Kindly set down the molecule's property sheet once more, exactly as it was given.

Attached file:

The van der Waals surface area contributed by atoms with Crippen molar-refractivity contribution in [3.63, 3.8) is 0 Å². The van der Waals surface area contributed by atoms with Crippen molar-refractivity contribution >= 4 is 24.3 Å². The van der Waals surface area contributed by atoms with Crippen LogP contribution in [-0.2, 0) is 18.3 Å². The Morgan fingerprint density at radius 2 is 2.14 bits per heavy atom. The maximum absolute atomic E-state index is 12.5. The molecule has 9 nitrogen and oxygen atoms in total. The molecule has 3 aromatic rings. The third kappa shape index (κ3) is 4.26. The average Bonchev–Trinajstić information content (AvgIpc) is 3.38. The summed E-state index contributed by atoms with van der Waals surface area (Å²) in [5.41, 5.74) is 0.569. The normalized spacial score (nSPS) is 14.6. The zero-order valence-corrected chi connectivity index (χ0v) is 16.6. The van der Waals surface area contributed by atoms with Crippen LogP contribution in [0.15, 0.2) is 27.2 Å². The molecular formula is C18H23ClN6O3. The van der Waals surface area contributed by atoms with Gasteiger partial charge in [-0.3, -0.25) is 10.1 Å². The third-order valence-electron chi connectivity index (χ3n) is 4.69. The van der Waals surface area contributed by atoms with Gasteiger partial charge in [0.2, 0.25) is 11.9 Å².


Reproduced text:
The van der Waals surface area contributed by atoms with Crippen molar-refractivity contribution in [3.63, 3.8) is 0 Å². The van der Waals surface area contributed by atoms with Crippen molar-refractivity contribution >= 4 is 24.3 Å². The van der Waals surface area contributed by atoms with Crippen LogP contribution in [-0.2, 0) is 18.3 Å². The Morgan fingerprint density at radius 2 is 2.14 bits per heavy atom. The maximum absolute atomic E-state index is 12.5. The molecule has 9 nitrogen and oxygen atoms in total. The molecule has 3 aromatic rings. The third kappa shape index (κ3) is 4.26. The average Bonchev–Trinajstić information content (AvgIpc) is 3.38. The summed E-state index contributed by atoms with van der Waals surface area (Å²) in [5.41, 5.74) is 0.569. The normalized spacial score (nSPS) is 14.6. The zero-order valence-corrected chi connectivity index (χ0v) is 16.6. The van der Waals surface area contributed by atoms with Crippen LogP contribution in [0.15, 0.2) is 27.2 Å². The molecular formula is C18H23ClN6O3. The van der Waals surface area contributed by atoms with Gasteiger partial charge in [-0.3, -0.25) is 10.1 Å². The third-order valence-electron chi connectivity index (χ3n) is 4.69. The van der Waals surface area contributed by atoms with Gasteiger partial charge in [0.2, 0.25) is 11.9 Å².